Autumn Nelson, RN, BSN is being honored for her exceptional success in the nursing profession. Autumn has demonstrated the passion, dedication and enthusiasm for patient care necessary to be considered the Top Nurse in ND. Congratulations to Autumn for representing the nursing profession and the state of North Dakota.

Autumn at Altru
A member of the Altru team since 2009, Autumn started as a certified nursing assistant on the Cardiac Unit, then transferred into a nurse co-op position on the Women and Children Unit until graduation. She also completed her practicum in the ICU for three months. From 2012-13, Autumn was a bedside RN in the float pool, and later was promoted to patient care supervisor.

“I think it is wonderful when one of our own is nominated and recognized,” says Margaret Reed, Chief Nurse Executive at Altru. “Autumn is a bright young professional and will do well in her pursuit of being a nurse practitioner.”

When asked why she picked nursing, “I wouldn’t say I picked the nursing profession; nursing picked me,” Autumn explains. “I have always been passionate about caring for people and making a difference in the word. Nursing is such a rewarding profession, and I couldn’t imagine doing anything else.”

Making a difference, here and beyond
In addition to her work at Altru, Autumn is currently in graduate school at the University of North Dakota for her master’s degree for Family Nurse Practitioner, where she teaches undergraduate nursing students. She also serves on the Nurse Practice Committee for the ND Board of Nursing and Health Policy Committee for the ND Coalition.

Congratulate Autumn on this achievement by leaving a comment below.

Cold Nose, Warm Heart

Nora3She’s approachable, gentle and warm-hearted. Although she doesn’t say much, her presence speaks volumes. And, comparable to her co-workers, providing excellent service is a top priority. Meet Face of Altru, Nora.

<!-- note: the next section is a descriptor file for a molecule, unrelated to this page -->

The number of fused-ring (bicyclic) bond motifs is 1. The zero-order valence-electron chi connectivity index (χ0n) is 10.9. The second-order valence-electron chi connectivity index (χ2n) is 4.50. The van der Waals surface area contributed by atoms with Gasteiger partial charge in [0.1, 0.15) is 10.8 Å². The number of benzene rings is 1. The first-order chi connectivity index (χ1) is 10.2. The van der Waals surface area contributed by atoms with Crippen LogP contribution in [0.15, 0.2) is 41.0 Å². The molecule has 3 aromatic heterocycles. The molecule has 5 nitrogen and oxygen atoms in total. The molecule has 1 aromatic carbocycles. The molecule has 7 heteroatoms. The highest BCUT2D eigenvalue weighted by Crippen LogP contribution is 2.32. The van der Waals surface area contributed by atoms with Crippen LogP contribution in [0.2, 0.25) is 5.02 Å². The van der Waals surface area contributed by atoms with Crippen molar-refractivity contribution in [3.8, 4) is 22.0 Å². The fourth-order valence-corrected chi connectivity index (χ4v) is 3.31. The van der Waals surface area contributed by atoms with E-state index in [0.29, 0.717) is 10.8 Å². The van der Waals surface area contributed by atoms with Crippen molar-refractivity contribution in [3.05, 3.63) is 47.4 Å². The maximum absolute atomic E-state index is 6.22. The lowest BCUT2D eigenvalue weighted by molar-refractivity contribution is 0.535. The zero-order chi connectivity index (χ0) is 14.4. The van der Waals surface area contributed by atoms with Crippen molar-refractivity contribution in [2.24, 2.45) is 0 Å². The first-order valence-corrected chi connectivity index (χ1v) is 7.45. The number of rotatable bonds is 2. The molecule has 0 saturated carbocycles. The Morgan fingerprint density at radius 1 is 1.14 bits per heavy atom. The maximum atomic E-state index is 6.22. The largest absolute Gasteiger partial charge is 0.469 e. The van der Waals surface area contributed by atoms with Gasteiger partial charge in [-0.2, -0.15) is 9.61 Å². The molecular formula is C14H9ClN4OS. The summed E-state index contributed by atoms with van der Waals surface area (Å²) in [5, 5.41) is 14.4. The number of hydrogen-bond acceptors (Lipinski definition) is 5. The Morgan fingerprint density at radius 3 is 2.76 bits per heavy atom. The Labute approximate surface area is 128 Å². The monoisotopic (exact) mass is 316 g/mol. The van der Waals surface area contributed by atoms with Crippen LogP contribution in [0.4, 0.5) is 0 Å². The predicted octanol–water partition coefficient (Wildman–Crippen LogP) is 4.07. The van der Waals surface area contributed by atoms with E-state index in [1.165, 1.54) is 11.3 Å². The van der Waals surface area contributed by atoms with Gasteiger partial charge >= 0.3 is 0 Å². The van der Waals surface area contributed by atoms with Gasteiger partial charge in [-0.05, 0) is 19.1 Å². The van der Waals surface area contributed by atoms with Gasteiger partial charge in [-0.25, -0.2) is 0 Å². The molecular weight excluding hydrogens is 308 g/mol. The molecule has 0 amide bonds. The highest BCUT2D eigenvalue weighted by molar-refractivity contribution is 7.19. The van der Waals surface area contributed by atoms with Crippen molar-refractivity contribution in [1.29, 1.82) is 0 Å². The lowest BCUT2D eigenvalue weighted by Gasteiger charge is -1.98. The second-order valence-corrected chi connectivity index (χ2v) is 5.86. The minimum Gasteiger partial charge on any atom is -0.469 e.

Every dog has its day, and Nora, four-and-a-half-year-old certified pet therapy dog, has discovered hers at Altru. As the top-dog of Altru’s new Pet Therapy program, she visits patients every Monday morning, lifting the mood in waiting areas and spending time with adolescents in group therapy.

“We are continually exploring holistic healing options for our patients. When we met Nora, we fell in love with her. We knew we needed to start a pet therapy program at Altru,” explains Sherry Burg, manager of Altru’s Family Birthing Center, Pediatrics and NICU.

Calming Canine
Hospitalization is a stressful time. Socializing with Nora provides the opportunity to experience relaxation and calmness during their stay. “Nora’s nature is very gentle and kind. It’s hard not to feel more relaxed when you’re around her,” says owner, David Magnuson. Pet therapy has also been shown to reduce blood pressure, heart rate and stress.

Nora and Friends
In the future, Nora might not be the only tail-wagging employee making rounds. Since the inception of Altru’s pet therapy program, Nora has made quite the impact. “She’s been very well-received throughout the organization,” says Burg. “So well received, that we are exploring other therapy dogs for the program.”

Stay tuned for more information about Nora’s potential friends. Until then, this furry Face of Altru will work like a dog to bring smiles and unconditional love to all.

A simple touch can go a long way in restoring health. Have you met Nora? If so, how did her healing presence make you feel?